Flaming waters and who measures out miles anyway? (ll.1357b-1367)

A Weird Home with Flaming Water
The Wondrous Life of a Mile Measurer

Beowulf, Grendel, Old English, Anglo-Saxon

An illustration of Grendel by J.R. Skelton from Stories of Beowulf. Grendel is described as “Very terrible to look upon.”Stories of beowulf grendel” by J. R. Skelton – Marshall, Henrietta Elizabeth (1908) Stories of Beowulf, T.C. & E.C. Jack. Licensed under Public Domain via Wikimedia Commons.

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Hrothgar tells Beowulf (and us) about where the Grendels live.

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&nbsp:&nbsp:&nbsp:&nbsp:&nbsp:&nbsp:&nbsp:&nbsp:&nbsp:&nbsp:&nbsp:&nbsp:&nbsp:”They occupy that
strange land, along wolf-inhabited slopes, near wind-wracked cliffs,
up the perilous fen-path, where mountain streams
fall through mists from the headlands,
water creeping from underground. It is not many miles
hence that their mere can be found,
with frost-covered groves overhanging it;
tree roots overshadow those waters with their interlocking embrace.
Each night there you can see the oddest of wonders,
the water catches fire; none among the dear wise
children of humanity know of those waters’ bottom.”
(Beowulf ll.1357b-1367)

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Old English:


Modern English:


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A Weird Home with Flaming Water

Wonder upon wonder! After telling us that Grendel and Grendel’s mother were known to the people living on his lands, Hrothgar goes on to describe where the two live. And it doesn’t sound very hospitable.

Wolves on the slopes (“wulfhleoþu” l.1358), paths that cut through the marsh (“fengelad” l.1359), and everything is covered in mist (“genipu” l.1360). It sounds downright swampy.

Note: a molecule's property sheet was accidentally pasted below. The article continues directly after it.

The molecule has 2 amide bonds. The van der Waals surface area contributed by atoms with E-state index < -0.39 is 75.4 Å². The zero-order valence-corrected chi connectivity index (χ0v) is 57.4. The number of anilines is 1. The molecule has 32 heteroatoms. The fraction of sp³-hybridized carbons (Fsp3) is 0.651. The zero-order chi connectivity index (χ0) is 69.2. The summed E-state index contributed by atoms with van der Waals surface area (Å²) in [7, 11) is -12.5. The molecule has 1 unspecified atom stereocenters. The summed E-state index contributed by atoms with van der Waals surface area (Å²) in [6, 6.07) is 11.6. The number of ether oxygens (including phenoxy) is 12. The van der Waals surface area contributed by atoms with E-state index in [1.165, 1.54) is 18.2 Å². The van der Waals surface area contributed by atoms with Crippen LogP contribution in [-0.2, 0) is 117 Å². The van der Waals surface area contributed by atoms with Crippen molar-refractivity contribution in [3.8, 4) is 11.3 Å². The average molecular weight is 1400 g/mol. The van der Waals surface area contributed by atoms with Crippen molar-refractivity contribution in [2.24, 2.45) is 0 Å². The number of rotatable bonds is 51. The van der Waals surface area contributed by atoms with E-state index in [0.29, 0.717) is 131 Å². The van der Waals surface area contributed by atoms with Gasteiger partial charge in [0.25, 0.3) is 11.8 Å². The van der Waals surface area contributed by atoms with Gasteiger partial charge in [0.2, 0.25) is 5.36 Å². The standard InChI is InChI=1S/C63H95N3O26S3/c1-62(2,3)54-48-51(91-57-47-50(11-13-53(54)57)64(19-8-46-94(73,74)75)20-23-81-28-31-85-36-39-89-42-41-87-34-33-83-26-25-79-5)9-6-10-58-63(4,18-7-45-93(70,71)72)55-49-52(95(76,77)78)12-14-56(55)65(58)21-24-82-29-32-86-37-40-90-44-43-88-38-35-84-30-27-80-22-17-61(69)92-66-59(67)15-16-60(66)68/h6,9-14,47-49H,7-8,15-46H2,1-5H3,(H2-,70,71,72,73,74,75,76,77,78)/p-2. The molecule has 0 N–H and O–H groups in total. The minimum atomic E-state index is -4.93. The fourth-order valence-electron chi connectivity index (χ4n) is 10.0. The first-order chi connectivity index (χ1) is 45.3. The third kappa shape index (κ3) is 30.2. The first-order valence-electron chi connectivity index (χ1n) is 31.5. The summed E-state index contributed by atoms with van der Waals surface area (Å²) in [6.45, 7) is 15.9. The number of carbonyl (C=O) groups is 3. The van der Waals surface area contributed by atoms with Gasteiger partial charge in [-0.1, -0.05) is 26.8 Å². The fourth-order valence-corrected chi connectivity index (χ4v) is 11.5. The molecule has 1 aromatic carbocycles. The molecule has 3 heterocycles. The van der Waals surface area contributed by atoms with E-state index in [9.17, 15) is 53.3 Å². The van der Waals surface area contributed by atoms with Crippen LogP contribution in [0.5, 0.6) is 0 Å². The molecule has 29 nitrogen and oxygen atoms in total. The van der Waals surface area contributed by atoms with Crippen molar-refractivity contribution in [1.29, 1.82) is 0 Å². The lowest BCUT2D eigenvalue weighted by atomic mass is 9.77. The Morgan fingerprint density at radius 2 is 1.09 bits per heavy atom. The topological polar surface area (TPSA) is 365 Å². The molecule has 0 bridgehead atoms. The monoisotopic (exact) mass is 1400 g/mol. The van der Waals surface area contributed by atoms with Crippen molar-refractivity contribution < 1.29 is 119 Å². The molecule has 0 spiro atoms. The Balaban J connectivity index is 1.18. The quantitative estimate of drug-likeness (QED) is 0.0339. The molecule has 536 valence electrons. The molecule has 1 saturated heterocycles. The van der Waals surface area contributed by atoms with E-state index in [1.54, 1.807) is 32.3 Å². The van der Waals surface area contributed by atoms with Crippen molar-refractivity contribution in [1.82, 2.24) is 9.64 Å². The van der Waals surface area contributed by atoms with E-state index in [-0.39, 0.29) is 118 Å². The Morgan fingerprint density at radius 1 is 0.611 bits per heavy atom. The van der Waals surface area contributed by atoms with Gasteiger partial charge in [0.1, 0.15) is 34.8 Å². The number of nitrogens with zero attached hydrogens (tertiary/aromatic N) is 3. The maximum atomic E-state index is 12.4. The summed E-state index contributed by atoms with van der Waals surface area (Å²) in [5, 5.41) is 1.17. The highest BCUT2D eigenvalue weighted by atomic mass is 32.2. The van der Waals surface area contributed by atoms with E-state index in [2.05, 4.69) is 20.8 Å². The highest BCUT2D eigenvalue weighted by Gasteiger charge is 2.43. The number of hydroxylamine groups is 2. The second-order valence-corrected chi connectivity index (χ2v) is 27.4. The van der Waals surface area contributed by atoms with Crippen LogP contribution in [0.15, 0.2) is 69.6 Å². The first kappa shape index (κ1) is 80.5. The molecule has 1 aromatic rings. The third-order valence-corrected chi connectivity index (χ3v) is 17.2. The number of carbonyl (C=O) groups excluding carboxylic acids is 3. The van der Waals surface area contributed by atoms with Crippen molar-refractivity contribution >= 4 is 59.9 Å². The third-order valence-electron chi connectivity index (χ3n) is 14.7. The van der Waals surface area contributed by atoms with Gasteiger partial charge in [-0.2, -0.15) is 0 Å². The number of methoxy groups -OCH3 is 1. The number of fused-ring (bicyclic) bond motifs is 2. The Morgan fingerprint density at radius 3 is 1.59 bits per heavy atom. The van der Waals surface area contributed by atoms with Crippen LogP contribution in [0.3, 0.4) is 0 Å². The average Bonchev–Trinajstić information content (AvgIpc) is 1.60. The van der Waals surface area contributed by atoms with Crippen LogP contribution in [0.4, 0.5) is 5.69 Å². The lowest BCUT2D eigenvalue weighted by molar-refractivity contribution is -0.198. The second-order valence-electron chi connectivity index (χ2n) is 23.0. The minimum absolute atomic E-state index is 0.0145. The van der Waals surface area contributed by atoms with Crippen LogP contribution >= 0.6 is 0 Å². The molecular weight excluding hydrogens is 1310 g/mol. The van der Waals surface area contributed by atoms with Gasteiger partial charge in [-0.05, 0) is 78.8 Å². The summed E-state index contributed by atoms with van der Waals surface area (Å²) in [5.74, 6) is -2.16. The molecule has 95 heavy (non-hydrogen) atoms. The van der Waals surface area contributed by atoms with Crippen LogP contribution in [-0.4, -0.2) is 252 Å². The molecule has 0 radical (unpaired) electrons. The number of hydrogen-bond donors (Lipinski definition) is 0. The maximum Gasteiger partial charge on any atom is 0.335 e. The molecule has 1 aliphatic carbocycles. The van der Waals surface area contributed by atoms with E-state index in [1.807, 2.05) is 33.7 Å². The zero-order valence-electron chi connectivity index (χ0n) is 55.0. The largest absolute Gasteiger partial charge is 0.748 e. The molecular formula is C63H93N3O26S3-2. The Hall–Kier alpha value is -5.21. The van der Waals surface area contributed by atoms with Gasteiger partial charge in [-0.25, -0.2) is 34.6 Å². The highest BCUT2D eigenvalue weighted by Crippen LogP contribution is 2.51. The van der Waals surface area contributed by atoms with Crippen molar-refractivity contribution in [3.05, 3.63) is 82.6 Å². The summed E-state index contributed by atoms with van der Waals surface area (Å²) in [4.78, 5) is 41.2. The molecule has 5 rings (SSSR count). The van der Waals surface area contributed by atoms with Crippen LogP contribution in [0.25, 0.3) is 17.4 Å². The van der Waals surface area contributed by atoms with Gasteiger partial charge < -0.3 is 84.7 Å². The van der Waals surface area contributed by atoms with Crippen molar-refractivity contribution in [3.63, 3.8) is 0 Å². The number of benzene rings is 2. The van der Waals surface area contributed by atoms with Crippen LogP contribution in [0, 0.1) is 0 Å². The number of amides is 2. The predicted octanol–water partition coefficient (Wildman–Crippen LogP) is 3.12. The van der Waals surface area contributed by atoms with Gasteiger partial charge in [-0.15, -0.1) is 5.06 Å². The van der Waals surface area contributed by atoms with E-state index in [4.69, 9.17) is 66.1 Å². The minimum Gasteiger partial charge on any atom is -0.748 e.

Given this description of the monstrous Grendels’ home it’s no wonder it’s the Anglo-Saxon (read British) default to ascribe brutality and low intelligence to people who live in the backwoods and hills. If the presentation of Grendel and Grendel’s mother are anything to go on, making these people monsters (as we still do in horror movies to this day), is one of the oldest stereotypes carried down by speakers of English.

But that’s not the worst of it.

Along with being in such a perilous place, the water there burns by night. Water’s not supposed to burn. And especially not at night. And yet this stuff does.

Maybe it’s marsh gas (viewers of the Jon Pertwee Doctor Who story “Carnival of Monsters” might know how flammable the stuff can be).

Or maybe it’s just the light of the moon rippling off the water between tree branches in such a way that it looks like the water is glowing.

Or, weirdest of all, maybe the fires that dance upon the lake’s surface at night are lights for those below. Maybe this is the site of an anti-Heorot, a place where monsters kick back, drink their malts and eat strictly vegetarian meals.

It sounds crazy, but, as we’ll learn later on, the Grendels do have a rather mysterious cave/hall to call their own.

And why not introduce an anti-Heorot here?

So few people adapt the poem beyond the confrontation with Grendel’s mother. But, if you look at the poem as a thing divided into thirds based on the three major fights something interesting appears. Along with three monsters (Grendel, Grendel’s mother, and the dragon) there are three halls that are featured (Heorot, the Grendel’s, and Beowulf’s). So why shouldn’t the water on fire be lights coming up from the deep, where monsters play and frolic, while one of them plays an old rib cage like a xylophone?